Slow Streets Program
Map of Slow Streets and other COVID-19 Street Changes. For additional details on what we are doing in the Tenderloin.
The SFMTA’s Slow Streets program is designed to limit through traffic on certain residential streets and allow them to be used as a shared space for people traveling by foot and by bicycle. Throughout the city, nearly thirty corridors have been implemented as a Slow Street. On these Slow Streets, signage and barricades have been placed to minimize through vehicle traffic and prioritize walking and biking. The goal of the Slow Streets program is to provide more space for socially distant essential travel and exercise during the COVID-19 pandemic.
In order to support further reopening of the economy, we need to make San Francisco more welcoming and accessible for people who want to travel on foot, bicycle, wheelchair, scooter, skateboard or other forms of micromobility. Slow Streets are critical infrastructure that attracts users of the full array of neighborhood demographics—including children, older adults, people with disabilities and people of color.
We’re in the process of upgrading many of our original Slow Streets barricades to new durable, retroreflective purple signs that are fixed to the roadway. These temporary materials will require less maintenance than our original barricades and are able to communicate more program-specific information.
Slow Streets corridors that have the new materials installed include:
- 12th Avenue from Lincoln Way to Noriega Street
- 20th Street from Lexington Street to Potrero Avenue
- Cabrillo Street from 45th Avenue to 25th Avenue
- Clay Street from Arguello Boulevard to Steiner Street
- Golden Gate Avenue from Masonic Avenue to Broderick Street
- Hearst Avenue from Ridgewood Avenue to Baden Street
- Lapu Lapu/Rizal/Tandang Sora/Bonafacio/Mabini streets from Folsom Street to Harrison Street
- Lyon Street from Turk Street to Haight Street
- Minnesota from Mariposa Street to 22nd Street
- Pacific Avenue from Steiner Street to Gough Street
- Page Street from Stanyan Street to Gough Street
- Sanchez Street from 23rd Street to 30th Street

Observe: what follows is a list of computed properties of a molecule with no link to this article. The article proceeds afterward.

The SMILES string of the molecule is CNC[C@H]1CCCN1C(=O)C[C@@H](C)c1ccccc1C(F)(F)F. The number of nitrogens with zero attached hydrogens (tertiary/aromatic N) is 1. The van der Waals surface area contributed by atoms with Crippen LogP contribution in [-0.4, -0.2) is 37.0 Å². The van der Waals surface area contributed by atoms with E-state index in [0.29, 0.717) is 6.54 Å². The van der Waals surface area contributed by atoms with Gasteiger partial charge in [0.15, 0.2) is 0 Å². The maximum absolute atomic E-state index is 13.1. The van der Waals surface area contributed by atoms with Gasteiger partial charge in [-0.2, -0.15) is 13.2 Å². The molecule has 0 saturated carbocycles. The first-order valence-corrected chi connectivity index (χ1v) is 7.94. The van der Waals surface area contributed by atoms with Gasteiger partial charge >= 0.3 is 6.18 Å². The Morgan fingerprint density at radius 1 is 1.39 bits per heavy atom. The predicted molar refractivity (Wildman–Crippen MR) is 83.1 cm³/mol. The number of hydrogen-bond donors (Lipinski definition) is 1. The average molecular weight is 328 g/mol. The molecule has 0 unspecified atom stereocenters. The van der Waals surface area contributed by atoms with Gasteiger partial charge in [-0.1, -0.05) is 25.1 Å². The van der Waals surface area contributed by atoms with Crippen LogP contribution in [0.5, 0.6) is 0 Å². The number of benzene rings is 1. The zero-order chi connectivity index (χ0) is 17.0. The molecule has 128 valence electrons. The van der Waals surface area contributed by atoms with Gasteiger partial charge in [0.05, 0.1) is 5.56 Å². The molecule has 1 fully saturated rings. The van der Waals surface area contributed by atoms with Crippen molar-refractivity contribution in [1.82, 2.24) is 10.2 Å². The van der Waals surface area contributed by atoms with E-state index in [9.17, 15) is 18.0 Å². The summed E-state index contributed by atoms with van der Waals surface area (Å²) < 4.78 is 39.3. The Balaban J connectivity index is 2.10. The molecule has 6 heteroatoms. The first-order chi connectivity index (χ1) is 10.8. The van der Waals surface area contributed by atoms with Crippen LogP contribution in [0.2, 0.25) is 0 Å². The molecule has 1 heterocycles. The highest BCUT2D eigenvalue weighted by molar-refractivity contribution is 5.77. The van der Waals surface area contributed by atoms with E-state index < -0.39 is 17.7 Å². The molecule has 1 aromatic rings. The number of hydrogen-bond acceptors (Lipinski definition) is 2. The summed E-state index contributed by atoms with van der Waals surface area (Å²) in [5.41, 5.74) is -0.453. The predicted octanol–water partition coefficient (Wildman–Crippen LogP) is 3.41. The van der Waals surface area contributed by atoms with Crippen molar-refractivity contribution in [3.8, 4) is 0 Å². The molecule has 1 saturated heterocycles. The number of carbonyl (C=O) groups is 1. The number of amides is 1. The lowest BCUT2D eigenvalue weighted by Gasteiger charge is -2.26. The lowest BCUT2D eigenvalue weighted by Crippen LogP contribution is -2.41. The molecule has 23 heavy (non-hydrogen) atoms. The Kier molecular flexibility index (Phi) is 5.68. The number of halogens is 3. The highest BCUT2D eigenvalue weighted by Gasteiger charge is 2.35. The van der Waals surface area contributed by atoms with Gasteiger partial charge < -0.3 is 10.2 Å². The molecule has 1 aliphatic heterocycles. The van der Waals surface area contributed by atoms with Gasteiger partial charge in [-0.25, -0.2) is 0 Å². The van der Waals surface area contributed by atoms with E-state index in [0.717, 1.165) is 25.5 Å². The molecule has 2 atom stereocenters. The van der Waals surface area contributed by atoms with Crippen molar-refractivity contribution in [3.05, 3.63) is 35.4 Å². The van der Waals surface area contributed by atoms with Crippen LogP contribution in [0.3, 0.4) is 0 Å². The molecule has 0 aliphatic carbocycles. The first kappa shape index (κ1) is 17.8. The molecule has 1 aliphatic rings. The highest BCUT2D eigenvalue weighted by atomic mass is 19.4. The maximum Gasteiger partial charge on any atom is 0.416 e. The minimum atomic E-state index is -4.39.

- Shotwell Street from Cesar Chavez to 14th Street
- Somerset Street from Silver Avenue to Woolsey Street
The following Slow Streets currently have original barricades in place:
- Arlington from Roanoke Street to Randall Street
- Chenery Street from Burnside Avenue to Lippard Avenue
- Lake Street from 28th Avenue to Arguello Boulevard
- Lombard between Mason Street to Powell Street
- Noe Street from Duboce Avenue to Beaver Street
Slow Streets in the Sunset are transitioning to Sunset Neighborways. Between December 2021 and March 2022, the SFMTA was engaged in an extensive outreach process to inform and gather feedback on the proposed Sunset Neighborways. Over the course of the outreach process, the SFMTA heard that the existing temporary Slow Streets were not working well for the community, and that alternative design approaches or some level of traffic safety improvements, such as those brought by Neighborways, are preferred. The SFMTA will remove District 4 Slow Streets (Kirkham Street, Ortega Street, 20th Avenue, and 41st Avenue) and associated barricades in mid-September 2022, as the design for these Neighborways advance. For more information, please visit SFMTA.com/SunsetNeighborways.
Other Slow Streets that were installed during the pandemic but have since been removed include Arkansas Street, Duncan Street, Excelsior Avenue, Lane Street, Mariposa Street, Stockton Street, and Tompkins Avenue.
Post-Pandemic Slow Streets
Since we started the Slow Streets program in April 2020 as a COVID response, we’ve heard very strong support for many corridors to remain Slow Streets even beyond the pandemic. In August, the SFMTA Board of Directors voted to authorize four Slow Streets to remain in place beyond the State of Emergency. These corridors are Golden Gate Avenue, Lake Street, Sanchez Street, and Shotwell Street. For more information on those plans, please visit our project webpage for post-pandemic Slow Streets. The Page Slow Street is also advancing in a separate process.
For More Information on Slow Streets
- Frequently Asked Questions about the Slow Streets program and other traffic restrictions like Golden Gate Park Slow Streets, the Tenderloin Plan, and Shared Spaces.
- Our Slow Streets Impacts Evaluation Fact Sheet shows findings on traffic diversion & volumes, as well as a corridor-specific resident & visitor feedback on Slow Streets.
- We've received over 6,000 responses to our Slow Streets Citywide Questionnaire in the first 5 months of this program. Here's what we heard.
- Slow Streets Report Card
This program was made possible in part by Proposition K Sales Tax dollars provided by the San Francisco County Transportation Authority.